Hightower Has Arkansas On Mind
In 2009, Alabama was headed to the national championship. In the first Southeastern Conference game of the season, the Crimson Tide hosted Arkansas. Dont'a Hightower was a freshman linebacker who had been in on a couple of tackles when he went down with a knee injury. He had been the victim of a (legal) cut block, and would not play again in 2009 and would be at less than full strength in 2010. In 2011 Hightower is giving no thought to that injury.
There is plenty to worry about without that memory as the Razorbacks come to Bryant-Denny Stadium Saturday. Both teams are 3-0, Alabama ranked second in the nation, Arkansas ranked 12th. It is the Southeastern Conference opener for both teams. CBS will televise the game with kickoff at 2:30 p.m. CDT.
It has been well documented that Arkansas brings the nation's eighth-ranked passing offense, behind junior quarterback Tyler Wilson, who ranks 20th in the nation in passing efficiency and 23rd in total offense.
Hightower is one of the leaders of the Alabama defense this year, having been in on 16 tackles in the Tide's first three games. When he was in on a sack at Penn State, it was the first he had since before his injury in 2009. "It felt good," he said. "It goes back to rehab and how I was able to move without the knee brace. I got my weight down, I understand the defense and the game plan. It helped me get back there and put pressure on him and finally get back there and actually hit the quarterback."
Alabama Coach Nick Saban insists that sacks have nothing to do with success. It is a matter of affecting the quarterback, regardless of whether there is a sack.
Hightower said pass rush will be important against Arkansas. "Arkansas puts some really good receivers out there," he said. "They are very talented. They have a very good quarterback. Those are things they are going to try to use. They have big offensive weapons in the passing game and will try to use them, so our pass rush is going to have to be pinpoint this week."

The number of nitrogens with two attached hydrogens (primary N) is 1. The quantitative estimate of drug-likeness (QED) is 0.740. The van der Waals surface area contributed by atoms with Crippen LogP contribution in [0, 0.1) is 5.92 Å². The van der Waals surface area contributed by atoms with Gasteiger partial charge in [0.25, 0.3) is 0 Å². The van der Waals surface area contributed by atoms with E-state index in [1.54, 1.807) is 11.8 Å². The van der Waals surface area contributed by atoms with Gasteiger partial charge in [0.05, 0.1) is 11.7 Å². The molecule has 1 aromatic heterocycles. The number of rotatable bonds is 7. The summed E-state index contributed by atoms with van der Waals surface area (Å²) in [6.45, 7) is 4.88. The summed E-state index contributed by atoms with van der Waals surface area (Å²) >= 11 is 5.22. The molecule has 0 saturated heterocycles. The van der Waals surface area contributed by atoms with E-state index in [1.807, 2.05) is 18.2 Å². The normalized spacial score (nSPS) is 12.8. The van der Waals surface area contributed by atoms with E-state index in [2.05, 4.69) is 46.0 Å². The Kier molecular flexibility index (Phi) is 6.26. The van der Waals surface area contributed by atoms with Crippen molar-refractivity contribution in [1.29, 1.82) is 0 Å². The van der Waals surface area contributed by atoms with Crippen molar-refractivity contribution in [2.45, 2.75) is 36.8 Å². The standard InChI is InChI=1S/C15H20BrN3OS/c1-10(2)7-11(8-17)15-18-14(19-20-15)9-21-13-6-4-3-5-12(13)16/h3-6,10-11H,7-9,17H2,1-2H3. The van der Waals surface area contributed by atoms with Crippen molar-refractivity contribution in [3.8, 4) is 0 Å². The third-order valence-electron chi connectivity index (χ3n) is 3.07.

Hightower said Bama pass rush against Kent State was very good in the opener, not quite as good against Penn State, and that it was the best it has been last week in a 41-0 win over North Texas. "We put a lot of pressure on the quarterback, even if we didn't hit him," Hightower said. "We were in his face and made him uncomfortable in the pocket."
Arkansas Coach Bobby Petrino, asked about Bama having only four sacks in three games, said, "Alabama is very good rushing the passer. They have a couple of guys who can come from the edge. They have a lot of blitz packages. Some teams you can't get to for a sack, but it's how you affect the passing game."
Hightower said that Alabama's defense has matured, making it a strength of this year's team. After three games the Tide is allowing only 170 yards of total offense and 6 points per game.
The defense will be tested by an Arkansas offense that includes "so much talent, so much depth," Hightower said. "There are a lot of teams with one or two good wide receivers that are legit, but Arkansas has three. They have a quarterback who is able to get them the ball. The running game is going to help them out. And they have a great coach.
"So we're going to have to work real hard this week."
Hightower said it looks like a case of the best wide receivers taking on the best secondary in the SEC. The middle linebacker likes the Bama defensive backs. "We have the utmost confidence in them," he said. "Since they are more mature (all starters return from last year), we're able to call up some blitzes, call up some coverages, that will help us get more pressure on the quarterback. Our guys have been doing a real good job. You can see that in third down efficiency."
Much has been made of Arkansas having a true freshman as starting left tackle. Hightower said he can understand why people might think that's an area for Bama to exploit, "but in the SEC you never really know."
He did say he would hope that he and outside linebacker Courtney Upshaw would be able to beat the Arkansas tackle. And, he said, they would "try to get in his head."
"Not necessarily talking trash," Hightower said. "That's what you're thinking. But it's being more physical with him than any pass rusher he's seen. Not being finesse. More speed and power. Try to put him on his heels and throw him a couple of different looks early in the game."
Asked about what his young players could expect, Petrino said, "It will be fastest-paced and hardest-hitting game any of the new guys have played."
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